Barth Lab

Research Interests

Research focuses on understanding how global programs of gene expression influence cell behavior and lineage, whether in normal developmental processes or in pathological states.

My group also operates a shared technology core for conducting transcriptomic and related analyses. Services and instrumentation provided by the core include DNA microarray analysis (Affymetrix), next-generation sequencing analysis (Ion Torrent), real-time PCR analysis (Bio-Rad Cffx96), and RNA quality analysis (Bioanalyzer 2100), together with bioinformatic support needed to apply these technologies.

Diagrammatic summary with explanation of images of the Barth Lab

Mechanisms controlling the production of elastin

 Elastin is a connective tissue protein essential for the elastic qualities of numerous tissues, allowing them to regain their shape after stretching or contracting. Although the resilience of these tissues (including skin, blood vessels, lungs and cartilage) is essential for their function, elasticity declines with age and in response to injury and other environmental insults. This is due in part to accumulated damage in elastin fibers and the fact that elastin expression is limited (predominantly) to early development. Understanding how elastin expression is controlled would offer potential for various therapeutic treatments, for example, 1) re-initiating elastin production in conditions of elastin deficiency, and 2) controlling elastin production in tissue replacement constructs to ensure natural biomechanical properties. We are focused on understanding the transcriptional environment necessary for normal elastin synthesis. By mining several datasets, we have identified a group of genes coordinately expressed in elastin-producing systems. Current research is focused on understanding this putative elastogenic gene network using a biofabrication model of elastin synthesis that involves human endothelial cells and vascular smooth muscle cells co-cultured in macroporous gelatin beads.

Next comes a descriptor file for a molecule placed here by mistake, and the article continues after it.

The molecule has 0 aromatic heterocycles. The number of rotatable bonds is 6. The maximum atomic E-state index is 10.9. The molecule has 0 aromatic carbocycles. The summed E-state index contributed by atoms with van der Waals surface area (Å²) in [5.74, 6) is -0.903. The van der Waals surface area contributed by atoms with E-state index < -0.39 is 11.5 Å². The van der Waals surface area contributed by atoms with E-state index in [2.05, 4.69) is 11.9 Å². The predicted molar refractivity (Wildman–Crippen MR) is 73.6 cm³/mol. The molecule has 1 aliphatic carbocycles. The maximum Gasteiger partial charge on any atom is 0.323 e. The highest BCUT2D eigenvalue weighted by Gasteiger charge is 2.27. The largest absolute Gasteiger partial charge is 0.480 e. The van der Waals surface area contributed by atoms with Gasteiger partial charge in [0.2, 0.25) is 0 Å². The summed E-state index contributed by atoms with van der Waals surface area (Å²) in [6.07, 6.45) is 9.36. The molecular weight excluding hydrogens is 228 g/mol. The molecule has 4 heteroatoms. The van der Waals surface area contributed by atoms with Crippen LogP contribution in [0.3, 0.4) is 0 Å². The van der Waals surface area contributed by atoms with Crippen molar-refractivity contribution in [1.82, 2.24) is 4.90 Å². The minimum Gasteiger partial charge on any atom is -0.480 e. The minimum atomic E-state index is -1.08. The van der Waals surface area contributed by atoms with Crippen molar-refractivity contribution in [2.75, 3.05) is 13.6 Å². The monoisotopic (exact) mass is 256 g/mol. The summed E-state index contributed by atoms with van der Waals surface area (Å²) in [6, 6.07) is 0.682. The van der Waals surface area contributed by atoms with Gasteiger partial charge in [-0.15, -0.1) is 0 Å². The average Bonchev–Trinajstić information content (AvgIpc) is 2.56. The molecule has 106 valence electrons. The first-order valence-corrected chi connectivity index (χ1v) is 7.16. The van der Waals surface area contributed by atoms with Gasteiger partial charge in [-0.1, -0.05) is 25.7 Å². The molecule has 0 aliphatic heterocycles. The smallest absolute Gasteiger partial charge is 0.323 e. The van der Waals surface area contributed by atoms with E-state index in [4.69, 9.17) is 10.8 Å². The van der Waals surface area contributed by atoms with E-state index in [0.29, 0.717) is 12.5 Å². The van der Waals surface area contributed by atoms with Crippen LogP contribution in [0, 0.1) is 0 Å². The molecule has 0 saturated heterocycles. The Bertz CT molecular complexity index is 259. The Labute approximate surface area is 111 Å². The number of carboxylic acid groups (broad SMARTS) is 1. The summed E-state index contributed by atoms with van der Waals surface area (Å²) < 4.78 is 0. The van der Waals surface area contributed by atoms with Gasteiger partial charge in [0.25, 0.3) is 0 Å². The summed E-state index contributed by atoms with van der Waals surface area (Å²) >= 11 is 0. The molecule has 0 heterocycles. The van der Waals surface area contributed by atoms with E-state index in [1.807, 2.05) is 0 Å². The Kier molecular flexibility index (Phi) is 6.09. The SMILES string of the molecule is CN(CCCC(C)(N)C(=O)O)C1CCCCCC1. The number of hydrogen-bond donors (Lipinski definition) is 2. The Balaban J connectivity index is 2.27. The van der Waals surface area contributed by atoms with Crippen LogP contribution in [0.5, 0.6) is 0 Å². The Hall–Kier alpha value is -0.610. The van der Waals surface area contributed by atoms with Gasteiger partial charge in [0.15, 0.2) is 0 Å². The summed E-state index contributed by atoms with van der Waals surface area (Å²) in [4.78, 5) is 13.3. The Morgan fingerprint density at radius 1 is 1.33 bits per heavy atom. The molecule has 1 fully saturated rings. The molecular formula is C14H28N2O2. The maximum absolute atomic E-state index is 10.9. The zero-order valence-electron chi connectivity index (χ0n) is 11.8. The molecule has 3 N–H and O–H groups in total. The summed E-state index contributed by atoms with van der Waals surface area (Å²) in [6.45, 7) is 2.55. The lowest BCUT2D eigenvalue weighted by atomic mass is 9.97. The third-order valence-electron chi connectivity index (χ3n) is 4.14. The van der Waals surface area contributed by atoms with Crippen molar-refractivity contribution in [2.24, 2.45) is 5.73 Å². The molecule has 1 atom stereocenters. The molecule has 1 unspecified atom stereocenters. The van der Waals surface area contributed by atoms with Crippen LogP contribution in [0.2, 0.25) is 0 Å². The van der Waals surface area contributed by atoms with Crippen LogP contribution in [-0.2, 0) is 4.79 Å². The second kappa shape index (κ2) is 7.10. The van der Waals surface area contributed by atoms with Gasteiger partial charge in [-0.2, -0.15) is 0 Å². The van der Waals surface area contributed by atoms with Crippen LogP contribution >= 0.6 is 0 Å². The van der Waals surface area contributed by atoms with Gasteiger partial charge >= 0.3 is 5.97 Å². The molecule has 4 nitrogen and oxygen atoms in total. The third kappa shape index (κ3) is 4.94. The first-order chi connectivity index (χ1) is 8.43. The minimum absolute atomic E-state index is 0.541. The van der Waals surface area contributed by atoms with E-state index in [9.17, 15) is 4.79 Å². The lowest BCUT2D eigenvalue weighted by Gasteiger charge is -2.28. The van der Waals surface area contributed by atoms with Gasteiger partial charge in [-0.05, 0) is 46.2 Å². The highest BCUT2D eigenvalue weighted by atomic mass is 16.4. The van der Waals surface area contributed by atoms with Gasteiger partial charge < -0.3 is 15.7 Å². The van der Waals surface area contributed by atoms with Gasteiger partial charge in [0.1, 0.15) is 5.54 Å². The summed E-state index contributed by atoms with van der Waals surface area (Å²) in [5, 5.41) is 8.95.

Understanding the regenerative potential of the auditory system

Injury and/or degeneration of the auditory nerve leads to losses in hearing. This can occur as a function of aging or in response to noise or drug exposure. While hearing losses are generally viewed as permanent, recent studies have pointed to the existence of neural stem/progenitor cells (NSPCs), suggesting that these cells might be used to combat damage to the auditory system. In collaboration with Dr. Hainan Lang (MUSC, Department of Pathology), we are examining the potential for auditory regeneration in response to injury. Our studies highlight that NSPCs exist in the auditory nerve and that injury stimulates their proliferation and differentiation. Furthermore, transcriptional responses following injury evoke a process of de-differentiation, resembling normal development in reverse. Currently we are focusing on identifying the cells that convey neural/stem progenitor function, understanding the transcriptional mechanisms that control their response to injury, and investigating the blockages that limit the full repair of injuries.